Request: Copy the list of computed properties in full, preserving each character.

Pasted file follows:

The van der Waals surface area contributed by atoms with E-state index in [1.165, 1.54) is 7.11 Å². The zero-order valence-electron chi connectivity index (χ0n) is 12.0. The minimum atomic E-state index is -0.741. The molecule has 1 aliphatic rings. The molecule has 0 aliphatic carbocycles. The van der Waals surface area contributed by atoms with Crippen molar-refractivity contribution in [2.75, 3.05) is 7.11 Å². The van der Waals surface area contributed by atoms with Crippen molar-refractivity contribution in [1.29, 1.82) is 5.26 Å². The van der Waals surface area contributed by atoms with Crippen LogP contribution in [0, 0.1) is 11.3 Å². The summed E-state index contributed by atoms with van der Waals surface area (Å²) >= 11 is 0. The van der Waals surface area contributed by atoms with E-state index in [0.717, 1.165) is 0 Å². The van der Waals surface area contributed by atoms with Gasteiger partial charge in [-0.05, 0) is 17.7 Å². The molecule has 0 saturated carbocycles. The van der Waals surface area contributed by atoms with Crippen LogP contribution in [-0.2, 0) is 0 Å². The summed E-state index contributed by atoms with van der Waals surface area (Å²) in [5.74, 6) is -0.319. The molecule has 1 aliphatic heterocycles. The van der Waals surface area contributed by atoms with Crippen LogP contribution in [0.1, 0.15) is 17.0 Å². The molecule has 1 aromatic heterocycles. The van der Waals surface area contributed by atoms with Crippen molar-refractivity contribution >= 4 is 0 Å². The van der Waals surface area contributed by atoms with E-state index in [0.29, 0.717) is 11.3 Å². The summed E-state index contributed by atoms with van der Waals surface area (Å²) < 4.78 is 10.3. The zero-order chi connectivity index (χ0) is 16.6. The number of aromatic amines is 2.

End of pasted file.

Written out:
The van der Waals surface area contributed by atoms with E-state index in [1.165, 1.54) is 7.11 Å². The zero-order valence-electron chi connectivity index (χ0n) is 12.0. The minimum atomic E-state index is -0.741. The molecule has 1 aliphatic rings. The molecule has 0 aliphatic carbocycles. The van der Waals surface area contributed by atoms with Crippen molar-refractivity contribution in [2.75, 3.05) is 7.11 Å². The van der Waals surface area contributed by atoms with Crippen molar-refractivity contribution in [1.29, 1.82) is 5.26 Å². The van der Waals surface area contributed by atoms with Crippen LogP contribution in [0, 0.1) is 11.3 Å². The summed E-state index contributed by atoms with van der Waals surface area (Å²) >= 11 is 0. The van der Waals surface area contributed by atoms with E-state index in [0.717, 1.165) is 0 Å². The van der Waals surface area contributed by atoms with Gasteiger partial charge in [-0.05, 0) is 17.7 Å². The molecule has 0 saturated carbocycles. The van der Waals surface area contributed by atoms with Crippen LogP contribution in [-0.2, 0) is 0 Å². The summed E-state index contributed by atoms with van der Waals surface area (Å²) in [5.74, 6) is -0.319. The molecule has 1 aliphatic heterocycles. The van der Waals surface area contributed by atoms with Crippen LogP contribution in [0.1, 0.15) is 17.0 Å². The molecule has 1 aromatic heterocycles. The van der Waals surface area contributed by atoms with Crippen molar-refractivity contribution >= 4 is 0 Å². The van der Waals surface area contributed by atoms with E-state index in [0.29, 0.717) is 11.3 Å². The summed E-state index contributed by atoms with van der Waals surface area (Å²) < 4.78 is 10.3. The zero-order chi connectivity index (χ0) is 16.6. The number of aromatic amines is 2.